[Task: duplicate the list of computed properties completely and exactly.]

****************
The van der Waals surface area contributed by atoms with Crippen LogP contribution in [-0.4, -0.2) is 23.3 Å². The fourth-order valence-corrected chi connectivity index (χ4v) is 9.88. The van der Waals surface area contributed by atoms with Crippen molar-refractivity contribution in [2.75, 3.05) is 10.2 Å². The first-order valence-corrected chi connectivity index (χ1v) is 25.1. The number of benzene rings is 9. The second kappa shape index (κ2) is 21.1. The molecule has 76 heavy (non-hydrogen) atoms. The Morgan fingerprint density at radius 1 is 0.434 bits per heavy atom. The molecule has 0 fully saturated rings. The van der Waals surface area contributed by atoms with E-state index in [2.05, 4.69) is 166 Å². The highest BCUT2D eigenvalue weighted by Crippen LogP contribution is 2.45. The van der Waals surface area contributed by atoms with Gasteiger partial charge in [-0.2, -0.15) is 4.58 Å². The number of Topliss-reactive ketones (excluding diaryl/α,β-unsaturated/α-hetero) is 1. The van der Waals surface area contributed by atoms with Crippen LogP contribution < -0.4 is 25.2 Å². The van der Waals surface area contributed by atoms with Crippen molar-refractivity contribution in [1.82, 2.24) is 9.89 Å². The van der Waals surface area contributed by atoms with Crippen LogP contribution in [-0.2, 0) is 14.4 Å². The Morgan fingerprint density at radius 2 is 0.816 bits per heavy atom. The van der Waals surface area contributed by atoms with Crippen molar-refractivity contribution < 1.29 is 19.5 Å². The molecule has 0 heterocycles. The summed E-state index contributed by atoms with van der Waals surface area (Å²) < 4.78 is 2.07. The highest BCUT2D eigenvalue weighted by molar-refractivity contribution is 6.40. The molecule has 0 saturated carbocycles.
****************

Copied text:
The van der Waals surface area contributed by atoms with Crippen LogP contribution in [-0.4, -0.2) is 23.3 Å². The fourth-order valence-corrected chi connectivity index (χ4v) is 9.88. The van der Waals surface area contributed by atoms with Crippen molar-refractivity contribution in [2.75, 3.05) is 10.2 Å². The first-order valence-corrected chi connectivity index (χ1v) is 25.1. The number of benzene rings is 9. The second kappa shape index (κ2) is 21.1. The molecule has 76 heavy (non-hydrogen) atoms. The Morgan fingerprint density at radius 1 is 0.434 bits per heavy atom. The molecule has 0 fully saturated rings. The van der Waals surface area contributed by atoms with E-state index in [2.05, 4.69) is 166 Å². The highest BCUT2D eigenvalue weighted by Crippen LogP contribution is 2.45. The van der Waals surface area contributed by atoms with Gasteiger partial charge in [-0.2, -0.15) is 4.58 Å². The number of Topliss-reactive ketones (excluding diaryl/α,β-unsaturated/α-hetero) is 1. The van der Waals surface area contributed by atoms with Crippen LogP contribution < -0.4 is 25.2 Å². The van der Waals surface area contributed by atoms with Crippen molar-refractivity contribution in [1.82, 2.24) is 9.89 Å². The van der Waals surface area contributed by atoms with Crippen LogP contribution in [-0.2, 0) is 14.4 Å². The Morgan fingerprint density at radius 2 is 0.816 bits per heavy atom. The van der Waals surface area contributed by atoms with Crippen molar-refractivity contribution < 1.29 is 19.5 Å². The molecule has 0 heterocycles. The summed E-state index contributed by atoms with van der Waals surface area (Å²) < 4.78 is 2.07. The highest BCUT2D eigenvalue weighted by molar-refractivity contribution is 6.40. The molecule has 0 saturated carbocycles.